“This song is for a friend of mine, Elliot Smith.” It was an Augustana College-sponsored Ben Folds concert at the Washington Pavilion in Sioux Falls, and it was one of the most tender moments I’ve seen at a live show. Still, today, the song – and, naturally, Ben Folds’ treacly piano lines – make for a powerful and memorable song about a friend. A friend who just so happened to specialize in soul-bearing songs himself.
10. “Sierra” – Cursive, The Ugly Organ (2003)
I learned of the name “Sierra” from this song. But, no, my daughter’s not named after the song. After all, the song – about Tim Kasher’s fictitious yet probably very auto-biographical protagonist’s realization that he’s ready to settle down if only his significant other hadn’t already gotten married and had a child with someone else – is a little dark for little Sierra’s disposition. That being said, it’s a song steeped in the Cursive brand of pain: anger, realization, and too-late repentance.
9. “Daylight” – Aesop Rock, Labor Days (2001)
The top rated hip-hop track on this list isn’t so much a song as it’s a chronicle of amazing rhymes and fast-paced chaos. Case in point: even with the words in front of me, I quickly abandoned the idea of performing this song at Hip-Hop Karaoke. Not with those turns of phrase, the words fitting together perfectly but still so angled they cause instant confusion. An amazing track, and even more great when coupled with its bizarro version, “Night Light.”
8. “Pints of Guinness Make You Strong” – Against Me!, The Acoustic EP (2001)
An acoustic version of one of Against Me!’s most anthemic songs, “Pints of Guinness Make You Strong” combines sing-along lyrics with an unrelenting acoustic lick. Pints of Guinness? Makes sense: there are few songs that make me want to head to the nearest pub, and this is one of them. One part sad story, one part drinking anthem, one part awesome, uncategorizable punk-hybrid, it’s proof that acoustic songs most likely outperform their electric counterparts.
7. “Life Like Weeds” – Modest Mouse, The Moon And Antarctica (2000)
For a while, this was the #1 song on my list. It’s the most epic song from my favorite all time album, and it best sums up the album’s apparent theme: “The Meaning of Life According to Modest Mouse.” And then I played my list to Kerrie. And about halfway through the song, she looked at me and said, “Really? This is number one?” Despite my own doubts leading up to the song, I thought I had made the right choice. It took another voice to prove that, while it may be one of the better Modest Mouse songs, it’s not even the most defining song on the album, let along the entire decade. So it fell six spots. Rick Dees would be proud.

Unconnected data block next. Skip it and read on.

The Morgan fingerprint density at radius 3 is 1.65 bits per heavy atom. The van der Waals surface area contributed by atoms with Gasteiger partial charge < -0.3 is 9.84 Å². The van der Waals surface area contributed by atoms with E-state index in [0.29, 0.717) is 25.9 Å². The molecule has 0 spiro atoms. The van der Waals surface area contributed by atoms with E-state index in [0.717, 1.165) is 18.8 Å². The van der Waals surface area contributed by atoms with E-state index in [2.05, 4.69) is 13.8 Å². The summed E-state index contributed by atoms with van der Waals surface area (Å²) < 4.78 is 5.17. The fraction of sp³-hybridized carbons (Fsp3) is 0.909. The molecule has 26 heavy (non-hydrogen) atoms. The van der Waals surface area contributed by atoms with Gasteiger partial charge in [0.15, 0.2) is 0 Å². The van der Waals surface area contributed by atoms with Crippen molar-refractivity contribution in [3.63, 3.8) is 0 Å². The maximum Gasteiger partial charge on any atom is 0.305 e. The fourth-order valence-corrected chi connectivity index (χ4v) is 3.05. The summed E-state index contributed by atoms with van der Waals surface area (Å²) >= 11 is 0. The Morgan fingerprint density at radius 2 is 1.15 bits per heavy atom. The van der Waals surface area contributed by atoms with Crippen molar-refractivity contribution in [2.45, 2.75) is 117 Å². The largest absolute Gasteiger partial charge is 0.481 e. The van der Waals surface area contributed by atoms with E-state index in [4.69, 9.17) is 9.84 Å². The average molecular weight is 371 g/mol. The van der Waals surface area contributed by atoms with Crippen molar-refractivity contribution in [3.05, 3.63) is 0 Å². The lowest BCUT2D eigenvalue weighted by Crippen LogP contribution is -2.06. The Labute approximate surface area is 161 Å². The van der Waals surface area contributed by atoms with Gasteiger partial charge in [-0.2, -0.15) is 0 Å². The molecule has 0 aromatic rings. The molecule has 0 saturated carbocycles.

6. “Crawl” – Alkaline Trio, From Here To Infirmary (2001)
They can’t write an album anymore that sounds anything like this. Alkaline Trio, that is – former emo-punk pioneers and drinking champions, currently slumming the big time with forgettable pop punk. “Crawl” is from the end of the “Alkaline Trio has an edge” era, before they slicked up the sound, started wearing suits and generally forgot the music that made them who they are. Regardless of what they are now, “Crawl” is a masterpiece in punk.
5. “The Radiator Hums” – Cursive, Domestica (2000)
I honestly didn’t even realize this album was released in 2000. Like The Moon and Antarctica, Domestica rocked at the beginning of the century and has continued to shine. If I’d have ranked all of my favorite albums and not just ONE of them, it would have been #2. I think. That being said, “The Radiator Hums” is a bright spot on an otherwise dark album, though the lyrics continue the same brutalness that comes from Tim Kasher’s typical “marital strife” prose.
4. “The Underdog” – Spoon, Ga Ga Ga Ga Ga (2007)
It begins with a flurry of acoustic guitar and continues on as my favorite song of the second half of this decade – really, my favorite song of the Vilhauers’ Sirius Satellite Radio era. While Spoon always stood off to the side as a respected but not fully embraced band – I loved a lot of their stuff, but never chose to listen to them, if you know what I mean – “The Underdog” pushed them into “trusted to always be good” category.
3. “The Frequency” – Jets To Brazil, Perfecting Loneliness (2002)
Oh, man. I don’t even know how to explain this song. It’s epic, it’s filled with fantastic lyrics, it’s Jets To Brazil’s greatest creation, and it’s generally unknown. Which is disappointing. Because it’s simply wonderful.
2. “3rd Planet” – Modest Mouse, The Moon And Antarctica (2000)
We all have that one album that, even though we don’t listen to it every day, instantly brings back a flood of memories, the first notes rushing into our brains with nostalgia and wonderment and an appreciation for great music. And from the first notes of 3rd Planet, the first song on my favorite album of all time forever and ever amen, those memories flood in. So, yeah, it’s only #2 because it has the audacity of being released at the same time as #1. Too bad, Modest Mouse. You lose.
1. “Cursing Concrete” – Rumbleseat, …Is Dead (2005)
Simple, raw and powerful. It’s the type of song that makes me want to learn guitar. To be in a band so I can cover it. It’s the song I want played at my funeral. Really. And that’s about as much of a recommendation as I can muster.